â€œSource Code,â€ the latest film from sci-fi wunderkind Duncan Jones, is an accessible brand of smart science fiction that will appeal to both techies and general moviegoers alike.
The movie stars Jake Gyllenhaal as Captain Colter Stevens, a U.S. helicopter pilot trapped inside of a laboratory capsule tasked with discovering the whereabouts of a bomb aboard a commuter train.
The only problem is, the bomb already went off. Â Stevens has to use the source code â€“â€“ a high tech military program that allows users to be transported into someone elseâ€™s body for the last eight minutes of their life â€” to unlock the mystery of the bombing and to prevent a larger scale attack.
Jones renounces the ultra-indie intimidation of his last project â€œMoonâ€ and instead elects for a much more accessible, mainstream feel with â€œSource Code.â€
Stevensâ€™ successive trips back into the source code reveal new information each time around to help solve the mystery about the bomber. This puzzle keeps the audience engaged even when the majority of the movie plays back the same scene over and over again.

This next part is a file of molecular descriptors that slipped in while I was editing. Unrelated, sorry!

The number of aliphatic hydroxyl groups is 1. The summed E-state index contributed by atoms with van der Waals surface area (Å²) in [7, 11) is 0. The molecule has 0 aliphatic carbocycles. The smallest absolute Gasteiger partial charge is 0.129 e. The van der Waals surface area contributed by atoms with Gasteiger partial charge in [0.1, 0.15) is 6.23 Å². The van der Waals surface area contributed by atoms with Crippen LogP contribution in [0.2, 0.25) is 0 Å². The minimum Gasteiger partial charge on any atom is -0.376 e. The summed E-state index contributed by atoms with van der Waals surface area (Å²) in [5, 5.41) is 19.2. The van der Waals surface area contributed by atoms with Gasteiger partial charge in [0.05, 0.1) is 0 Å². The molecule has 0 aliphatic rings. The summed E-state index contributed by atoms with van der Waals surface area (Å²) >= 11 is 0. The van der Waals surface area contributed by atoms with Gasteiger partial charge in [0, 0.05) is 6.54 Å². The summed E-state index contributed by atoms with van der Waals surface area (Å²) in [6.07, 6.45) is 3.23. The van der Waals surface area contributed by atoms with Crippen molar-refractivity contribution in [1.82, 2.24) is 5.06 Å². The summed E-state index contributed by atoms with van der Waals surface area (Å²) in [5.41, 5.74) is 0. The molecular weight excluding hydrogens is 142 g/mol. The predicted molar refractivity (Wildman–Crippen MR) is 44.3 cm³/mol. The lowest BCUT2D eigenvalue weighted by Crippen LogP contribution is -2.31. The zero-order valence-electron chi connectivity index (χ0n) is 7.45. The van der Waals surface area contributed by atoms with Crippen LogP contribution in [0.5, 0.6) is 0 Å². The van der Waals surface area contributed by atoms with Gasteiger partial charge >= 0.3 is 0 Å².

As with â€œMoon,â€ Jones poses deeper ethical issues but does not completely explore them this time around. He keeps the eerie isolation bit to a minimum, electing to up the explosions instead.
For this reason, â€œSource Codeâ€ feels like a slightly dumbed-down version of a larger Jonesâ€™ idea, kept at bay by Hollywood execs.Â (The muddled forcing of a happy ending feels like it was heavily influenced by studio bigwigs).
Even so, Jones puts more than enough intelligence and originality into â€œSource Codeâ€ to make it not only extremely entertaining, but thought provoking (gasp) as well. Â Best movie of 2011 so far.
Movie reviewer Jason Berlinberg can be reached at email@example.com and can be followed on Twitter at twitter.com/jasonberlinberg. Â Â Â Â Â Â Â